1. Most of your beach trash comes from the ocean and in our case the Delaware River and Bay. The currents push that trash that washes down right into our coastline.

2. Storm drains dump a lot of trash in the waterways. If the drains don’t have any kind of catch system then whatever washes into them washes into the ocean.
The roadways are littered with trash and the winds down here move it around as well. Up river a lot of trash makes it into the Delaware River and bay and washes up on our beaches due to the currents.

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A serious assortment of trash we transfer from the can to the bags.


3. Our recycling program in Delaware is working backwards. Recycle trucks full of loose garbage are strewning it all over the roadways and when that mini dumpster is dumped on a windy day, trash blows right out of the cans. Not bagging our recyclables saves bags, but is allowing a lot of loose trash into the environment. Just look at any field along a major road and even back roads in Sussex county. Especially near the transfer and recycling collection stations. I see a lot of people commenting about this on social media, they have never seen the side of the roads look this bad.

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A park’s carry in carry out bag hung on the dune fence full of trash. This is not how you dispose of your trash in the parks. This was hanging on the dune fence on Sunday.


4. It is winter you can’t blame the tourists, they aren’t here. This trash is from the waterways and our own roadsides. Most tourists it seems keep it clean as they can. However not having trash cans in the parks is becoming an issue in several main areas and that needs to be addressed by the state.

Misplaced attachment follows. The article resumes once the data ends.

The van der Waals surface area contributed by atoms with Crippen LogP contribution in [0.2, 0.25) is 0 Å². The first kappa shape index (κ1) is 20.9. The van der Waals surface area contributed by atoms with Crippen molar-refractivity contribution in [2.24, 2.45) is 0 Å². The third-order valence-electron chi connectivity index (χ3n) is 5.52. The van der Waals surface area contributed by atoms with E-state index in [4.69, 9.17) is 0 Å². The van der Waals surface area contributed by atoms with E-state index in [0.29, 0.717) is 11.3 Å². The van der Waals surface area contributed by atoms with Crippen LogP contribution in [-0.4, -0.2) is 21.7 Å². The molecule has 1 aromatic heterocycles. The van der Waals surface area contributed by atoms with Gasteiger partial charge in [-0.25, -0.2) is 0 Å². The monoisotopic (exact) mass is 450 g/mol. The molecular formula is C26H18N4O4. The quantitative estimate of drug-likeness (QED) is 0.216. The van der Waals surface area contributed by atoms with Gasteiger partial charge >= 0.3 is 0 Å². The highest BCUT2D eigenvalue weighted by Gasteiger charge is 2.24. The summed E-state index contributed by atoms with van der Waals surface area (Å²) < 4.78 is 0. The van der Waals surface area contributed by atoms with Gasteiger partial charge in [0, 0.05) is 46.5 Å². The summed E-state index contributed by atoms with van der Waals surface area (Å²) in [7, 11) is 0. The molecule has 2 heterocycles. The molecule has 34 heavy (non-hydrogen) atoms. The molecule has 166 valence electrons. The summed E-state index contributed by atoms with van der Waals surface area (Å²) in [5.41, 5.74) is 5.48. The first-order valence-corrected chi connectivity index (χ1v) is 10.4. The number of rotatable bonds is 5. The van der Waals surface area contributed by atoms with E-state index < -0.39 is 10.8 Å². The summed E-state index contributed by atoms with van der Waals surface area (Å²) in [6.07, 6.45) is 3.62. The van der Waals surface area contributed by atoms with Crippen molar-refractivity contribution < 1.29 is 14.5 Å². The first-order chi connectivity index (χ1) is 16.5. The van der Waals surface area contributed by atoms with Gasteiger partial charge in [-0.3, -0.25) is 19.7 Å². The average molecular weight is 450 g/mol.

People are stacking up trash in the bathrooms in the summer. People are still hanging trash and dog poop bags on dune fences (even in the winter, these are locals).
Some think they are supposed to do that so someone in parks can some along and pick it up after them, nope, take it with you. We need trash collection in certain areas of these parks. The tied up bags get torn up by birds and the trash winds up in the water. Maybe some signs to explain to people that obviously don’t get it, that the parks don’t pick up after them. Sometimes you have to point out the obvious, because common sense is a super power, but being common is free.

5. Never drive or walk barefoot in the wrack line debris. You could step on a sharp object or put a nail through your tire. We have found dozens of hypodermic needles on the beaches over the last few months. No people are not doing drugs on the beach, these are washing up from the ocean trash.

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Iron Hill Brewery feeds our beach clean up crew after every clean up. They don’t ask for the attention or PR, so they are going to get some.
Iron Hill Manager Chris …
We want to say thank you to these folks for for selflessly taking the time to clean the beaches we all love and use. We just want to help any way we can.

Anyone is welcome to come help at a beach clean up. We do these every week at a different park on Sundays until the summer then we switch to Tuesdays. Usually we just create an event on Facebook. We will try to keep an updated schedule on the website as well.
The next one is Sunday the 24th at 3R’s beach in Delaware Seashore State Park. We will meet in the parking lot at the southside of the inlet. This is one of the easiest beaches to clean it takes about an hour and a half since it is a shorter beach.

beach clean up, Delaware, Sussex county, ocean trash, pollution, rehoboth beach, dewey beach, bethany beach, lewes beach, broadkill beach, fenwick island, syringes on the beach, beach trash, litter
Iron Hill Brewery feeds our beach clean up crew after every clean up.


“This was our first clean up this week and we had a great time we will be back” … several of our newest volunteers. Come to a clean, up meet cool like minded people, and have some fun while doing a good thing. Sometimes in the spring and summer we spend the day fishing afterwards. Well after a good meal at Iron Hill of course.

Fish On!
Rich King